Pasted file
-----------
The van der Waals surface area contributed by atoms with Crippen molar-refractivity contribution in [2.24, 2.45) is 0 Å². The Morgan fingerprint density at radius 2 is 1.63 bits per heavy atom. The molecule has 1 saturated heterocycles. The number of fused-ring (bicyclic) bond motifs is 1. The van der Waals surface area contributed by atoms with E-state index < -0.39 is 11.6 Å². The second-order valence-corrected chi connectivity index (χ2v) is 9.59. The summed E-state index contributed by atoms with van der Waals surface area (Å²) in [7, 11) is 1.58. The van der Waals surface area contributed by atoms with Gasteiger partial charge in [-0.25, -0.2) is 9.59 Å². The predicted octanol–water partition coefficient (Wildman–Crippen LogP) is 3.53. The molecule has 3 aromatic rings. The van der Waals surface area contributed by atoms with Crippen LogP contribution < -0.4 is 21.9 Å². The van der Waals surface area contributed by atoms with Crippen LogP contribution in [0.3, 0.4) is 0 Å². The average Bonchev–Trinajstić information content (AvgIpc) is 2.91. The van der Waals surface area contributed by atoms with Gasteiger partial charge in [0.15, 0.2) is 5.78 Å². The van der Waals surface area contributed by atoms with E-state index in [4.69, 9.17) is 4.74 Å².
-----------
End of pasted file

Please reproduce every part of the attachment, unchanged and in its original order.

The van der Waals surface area contributed by atoms with Crippen molar-refractivity contribution in [2.24, 2.45) is 0 Å². The Morgan fingerprint density at radius 2 is 1.63 bits per heavy atom. The molecule has 1 saturated heterocycles. The number of fused-ring (bicyclic) bond motifs is 1. The van der Waals surface area contributed by atoms with E-state index < -0.39 is 11.6 Å². The second-order valence-corrected chi connectivity index (χ2v) is 9.59. The summed E-state index contributed by atoms with van der Waals surface area (Å²) in [7, 11) is 1.58. The van der Waals surface area contributed by atoms with Gasteiger partial charge in [-0.25, -0.2) is 9.59 Å². The predicted octanol–water partition coefficient (Wildman–Crippen LogP) is 3.53. The molecule has 3 aromatic rings. The van der Waals surface area contributed by atoms with Crippen LogP contribution < -0.4 is 21.9 Å². The van der Waals surface area contributed by atoms with Crippen LogP contribution in [0.3, 0.4) is 0 Å². The average Bonchev–Trinajstić information content (AvgIpc) is 2.91. The van der Waals surface area contributed by atoms with Gasteiger partial charge in [0.15, 0.2) is 5.78 Å². The van der Waals surface area contributed by atoms with E-state index in [4.69, 9.17) is 4.74 Å².